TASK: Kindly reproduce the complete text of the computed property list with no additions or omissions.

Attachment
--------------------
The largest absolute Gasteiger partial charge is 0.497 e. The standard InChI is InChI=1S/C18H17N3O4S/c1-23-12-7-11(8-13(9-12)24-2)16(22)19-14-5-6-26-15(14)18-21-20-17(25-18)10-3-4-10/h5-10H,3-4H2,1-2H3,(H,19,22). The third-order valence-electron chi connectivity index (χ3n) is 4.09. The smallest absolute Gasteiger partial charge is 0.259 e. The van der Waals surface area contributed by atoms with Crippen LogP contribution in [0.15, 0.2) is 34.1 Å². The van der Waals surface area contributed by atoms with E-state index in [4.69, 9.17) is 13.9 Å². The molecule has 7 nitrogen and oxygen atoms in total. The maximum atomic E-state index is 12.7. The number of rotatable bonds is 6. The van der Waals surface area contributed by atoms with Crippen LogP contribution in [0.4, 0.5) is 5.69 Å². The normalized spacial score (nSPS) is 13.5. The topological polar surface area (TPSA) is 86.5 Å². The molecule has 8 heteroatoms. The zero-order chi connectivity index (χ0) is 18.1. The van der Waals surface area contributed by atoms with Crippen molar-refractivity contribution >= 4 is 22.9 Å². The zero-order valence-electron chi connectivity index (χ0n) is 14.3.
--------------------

The largest absolute Gasteiger partial charge is 0.497 e. The standard InChI is InChI=1S/C18H17N3O4S/c1-23-12-7-11(8-13(9-12)24-2)16(22)19-14-5-6-26-15(14)18-21-20-17(25-18)10-3-4-10/h5-10H,3-4H2,1-2H3,(H,19,22). The third-order valence-electron chi connectivity index (χ3n) is 4.09. The smallest absolute Gasteiger partial charge is 0.259 e. The van der Waals surface area contributed by atoms with Crippen LogP contribution in [0.15, 0.2) is 34.1 Å². The van der Waals surface area contributed by atoms with E-state index in [4.69, 9.17) is 13.9 Å². The molecule has 7 nitrogen and oxygen atoms in total. The maximum atomic E-state index is 12.7. The number of rotatable bonds is 6. The van der Waals surface area contributed by atoms with Crippen LogP contribution in [0.4, 0.5) is 5.69 Å². The normalized spacial score (nSPS) is 13.5. The topological polar surface area (TPSA) is 86.5 Å². The molecule has 8 heteroatoms. The zero-order chi connectivity index (χ0) is 18.1. The van der Waals surface area contributed by atoms with Crippen molar-refractivity contribution >= 4 is 22.9 Å². The zero-order valence-electron chi connectivity index (χ0n) is 14.3.